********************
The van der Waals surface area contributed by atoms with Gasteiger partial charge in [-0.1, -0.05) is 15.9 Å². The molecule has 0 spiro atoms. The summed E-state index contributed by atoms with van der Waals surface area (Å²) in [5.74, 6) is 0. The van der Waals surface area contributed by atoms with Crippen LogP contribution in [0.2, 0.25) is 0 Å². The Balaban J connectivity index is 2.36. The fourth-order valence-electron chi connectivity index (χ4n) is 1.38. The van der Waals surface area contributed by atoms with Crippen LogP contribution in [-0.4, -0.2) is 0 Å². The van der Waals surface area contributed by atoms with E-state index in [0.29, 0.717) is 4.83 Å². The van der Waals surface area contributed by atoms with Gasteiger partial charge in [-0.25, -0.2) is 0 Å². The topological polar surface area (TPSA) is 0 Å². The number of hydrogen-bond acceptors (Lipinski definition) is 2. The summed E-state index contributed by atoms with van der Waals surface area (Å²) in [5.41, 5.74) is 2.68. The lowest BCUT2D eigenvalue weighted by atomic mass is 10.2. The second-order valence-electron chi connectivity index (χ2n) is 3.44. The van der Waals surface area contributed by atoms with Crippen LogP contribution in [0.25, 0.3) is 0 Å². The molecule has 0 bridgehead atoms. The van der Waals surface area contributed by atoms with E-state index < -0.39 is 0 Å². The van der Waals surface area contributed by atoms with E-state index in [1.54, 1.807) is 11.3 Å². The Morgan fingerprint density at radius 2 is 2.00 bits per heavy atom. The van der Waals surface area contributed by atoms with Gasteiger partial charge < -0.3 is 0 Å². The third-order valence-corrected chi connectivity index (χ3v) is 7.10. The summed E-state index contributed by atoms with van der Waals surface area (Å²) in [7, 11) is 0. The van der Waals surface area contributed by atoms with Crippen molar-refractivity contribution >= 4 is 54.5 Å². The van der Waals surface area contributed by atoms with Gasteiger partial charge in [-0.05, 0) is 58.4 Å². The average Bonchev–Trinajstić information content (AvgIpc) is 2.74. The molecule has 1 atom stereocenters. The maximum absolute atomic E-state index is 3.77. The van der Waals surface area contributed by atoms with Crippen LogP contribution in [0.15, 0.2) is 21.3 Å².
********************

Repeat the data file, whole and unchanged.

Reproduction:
The van der Waals surface area contributed by atoms with Gasteiger partial charge in [-0.1, -0.05) is 15.9 Å². The molecule has 0 spiro atoms. The summed E-state index contributed by atoms with van der Waals surface area (Å²) in [5.74, 6) is 0. The van der Waals surface area contributed by atoms with Crippen LogP contribution in [0.2, 0.25) is 0 Å². The Balaban J connectivity index is 2.36. The fourth-order valence-electron chi connectivity index (χ4n) is 1.38. The van der Waals surface area contributed by atoms with Crippen LogP contribution in [-0.4, -0.2) is 0 Å². The van der Waals surface area contributed by atoms with E-state index in [0.29, 0.717) is 4.83 Å². The van der Waals surface area contributed by atoms with Gasteiger partial charge in [-0.25, -0.2) is 0 Å². The topological polar surface area (TPSA) is 0 Å². The number of hydrogen-bond acceptors (Lipinski definition) is 2. The summed E-state index contributed by atoms with van der Waals surface area (Å²) in [5.41, 5.74) is 2.68. The lowest BCUT2D eigenvalue weighted by atomic mass is 10.2. The second-order valence-electron chi connectivity index (χ2n) is 3.44. The van der Waals surface area contributed by atoms with Crippen LogP contribution in [0.25, 0.3) is 0 Å². The molecule has 0 bridgehead atoms. The van der Waals surface area contributed by atoms with E-state index < -0.39 is 0 Å². The van der Waals surface area contributed by atoms with E-state index in [1.54, 1.807) is 11.3 Å². The Morgan fingerprint density at radius 2 is 2.00 bits per heavy atom. The van der Waals surface area contributed by atoms with Gasteiger partial charge < -0.3 is 0 Å². The third-order valence-corrected chi connectivity index (χ3v) is 7.10. The summed E-state index contributed by atoms with van der Waals surface area (Å²) in [7, 11) is 0. The van der Waals surface area contributed by atoms with Crippen molar-refractivity contribution >= 4 is 54.5 Å². The van der Waals surface area contributed by atoms with Gasteiger partial charge in [-0.05, 0) is 58.4 Å². The average Bonchev–Trinajstić information content (AvgIpc) is 2.74. The molecule has 1 atom stereocenters. The maximum absolute atomic E-state index is 3.77. The van der Waals surface area contributed by atoms with Crippen LogP contribution in [0.15, 0.2) is 21.3 Å².